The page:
This Man of Steel is definitely — and defiantly — not in the mold of Christopher Reeve or, even, George Reeves. No, this one — referred to by his Kryptonian name, Kal El or his Earth name, Clark Kent — is darker, more thoughtful and more troubled. He has issues. And the battles on Krypton that set his course for Earth follow him here and, eventually, catch up with him.
When Kal-El is born, his father Jor-El (Russell Crowe) packs him in a space capsule and sends him to earth. This is because the environment of Krypton has been polluted and unfit for habitation by its citizens. Jor-El and General Zod (Michael Shannon) have a confrontation and Zod vows revenge.
The baby Kal-El lands on a farm in Kansas owed by the Kents (Kevin Costner and Diane Lane) and is rechristened Clark. As he grows up, his adoptive father cautions him to keep his special skills to himself. He does what he can but, as he grows into adulthood, Clark (Henry Cavill) finds it difficult to hide his strength and is a bit tortured by the past he knows nothing about.
Cavill is a hero physically in the mold of Christopher Reeve — tall, excruciatingly handsome — but lacks the other’s wit. In fact, the film, directed by Zach Snyder from a script by David S. Goyer, in turn from a story by Goyer and Christopher Nolan, is noticeably humorless.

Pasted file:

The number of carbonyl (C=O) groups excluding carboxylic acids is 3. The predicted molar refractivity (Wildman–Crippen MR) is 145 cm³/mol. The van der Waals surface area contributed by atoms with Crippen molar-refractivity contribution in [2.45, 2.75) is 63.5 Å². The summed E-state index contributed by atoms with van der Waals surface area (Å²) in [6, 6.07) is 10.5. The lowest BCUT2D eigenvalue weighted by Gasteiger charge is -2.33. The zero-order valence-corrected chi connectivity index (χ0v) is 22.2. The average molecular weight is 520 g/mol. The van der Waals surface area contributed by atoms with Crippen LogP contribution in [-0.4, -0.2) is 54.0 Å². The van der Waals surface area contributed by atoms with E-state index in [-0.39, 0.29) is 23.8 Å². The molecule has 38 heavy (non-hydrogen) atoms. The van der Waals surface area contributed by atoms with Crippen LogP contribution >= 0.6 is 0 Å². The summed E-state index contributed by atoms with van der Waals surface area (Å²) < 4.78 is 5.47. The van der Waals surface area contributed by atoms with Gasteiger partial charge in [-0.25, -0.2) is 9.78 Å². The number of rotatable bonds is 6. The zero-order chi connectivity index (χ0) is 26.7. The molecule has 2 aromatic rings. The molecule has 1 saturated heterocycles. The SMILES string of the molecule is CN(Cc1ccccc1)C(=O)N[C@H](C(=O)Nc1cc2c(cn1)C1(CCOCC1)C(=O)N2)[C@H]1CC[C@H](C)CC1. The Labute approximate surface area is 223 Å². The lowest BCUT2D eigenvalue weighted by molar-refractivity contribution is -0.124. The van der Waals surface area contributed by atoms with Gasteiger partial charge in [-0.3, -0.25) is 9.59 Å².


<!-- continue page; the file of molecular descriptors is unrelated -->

We also meet Lois Lane (Amy Adams), now a Pulitzer Prize-winning journalist who works at the Daily Planet for boss Perry White (Laurence Fishburne). Also showing up in the supporting cast are TV stalwarts Christopher Meloni (Law & Order SVU) and Richard Schiff The West Wing.
Kal-El’s father, though on Krypton when it blew up, inexplicably turns up on Earth to tell his son about the past. General Zod also shows up, igniting horrible fights that take up way too much of the 144 minute film and are too upsettingly reminiscent of 9/11.
Man of Steel is a disappointment. It is too dark, too depressing and too long. With a price tag of approximately $250 million, the movie should have been better. But, if the current trend continues, the cost will be recouped in ticket sales and lots of royalties on merchandise. On the plus side, there’s the thundering, majestic Hans Zimmer score.